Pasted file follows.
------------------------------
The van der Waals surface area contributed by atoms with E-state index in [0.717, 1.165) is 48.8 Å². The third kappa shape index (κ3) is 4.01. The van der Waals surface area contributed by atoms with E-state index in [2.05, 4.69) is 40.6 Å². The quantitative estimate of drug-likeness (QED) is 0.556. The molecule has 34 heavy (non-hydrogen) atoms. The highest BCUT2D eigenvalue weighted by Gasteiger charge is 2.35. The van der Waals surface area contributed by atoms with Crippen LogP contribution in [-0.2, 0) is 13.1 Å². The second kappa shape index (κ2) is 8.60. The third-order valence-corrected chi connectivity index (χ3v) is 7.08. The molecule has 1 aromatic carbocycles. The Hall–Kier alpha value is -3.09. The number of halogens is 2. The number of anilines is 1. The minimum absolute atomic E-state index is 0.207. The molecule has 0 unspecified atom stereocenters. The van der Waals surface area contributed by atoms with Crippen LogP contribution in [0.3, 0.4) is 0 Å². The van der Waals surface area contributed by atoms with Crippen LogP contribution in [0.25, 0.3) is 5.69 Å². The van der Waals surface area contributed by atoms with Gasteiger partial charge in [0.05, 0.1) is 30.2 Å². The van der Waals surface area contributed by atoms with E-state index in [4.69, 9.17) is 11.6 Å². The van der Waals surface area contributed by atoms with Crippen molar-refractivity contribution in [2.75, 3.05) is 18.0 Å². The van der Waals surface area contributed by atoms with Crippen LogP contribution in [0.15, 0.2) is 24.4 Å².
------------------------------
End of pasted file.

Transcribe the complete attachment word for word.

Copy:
The van der Waals surface area contributed by atoms with E-state index in [0.717, 1.165) is 48.8 Å². The third kappa shape index (κ3) is 4.01. The van der Waals surface area contributed by atoms with E-state index in [2.05, 4.69) is 40.6 Å². The quantitative estimate of drug-likeness (QED) is 0.556. The molecule has 34 heavy (non-hydrogen) atoms. The highest BCUT2D eigenvalue weighted by Gasteiger charge is 2.35. The van der Waals surface area contributed by atoms with Crippen LogP contribution in [-0.2, 0) is 13.1 Å². The second kappa shape index (κ2) is 8.60. The third-order valence-corrected chi connectivity index (χ3v) is 7.08. The molecule has 1 aromatic carbocycles. The Hall–Kier alpha value is -3.09. The number of halogens is 2. The number of anilines is 1. The minimum absolute atomic E-state index is 0.207. The molecule has 0 unspecified atom stereocenters. The van der Waals surface area contributed by atoms with Crippen LogP contribution in [0.3, 0.4) is 0 Å². The van der Waals surface area contributed by atoms with Crippen LogP contribution in [0.25, 0.3) is 5.69 Å². The van der Waals surface area contributed by atoms with Gasteiger partial charge in [0.05, 0.1) is 30.2 Å². The van der Waals surface area contributed by atoms with E-state index in [4.69, 9.17) is 11.6 Å². The van der Waals surface area contributed by atoms with Crippen molar-refractivity contribution in [2.75, 3.05) is 18.0 Å². The van der Waals surface area contributed by atoms with Crippen LogP contribution in [0.15, 0.2) is 24.4 Å².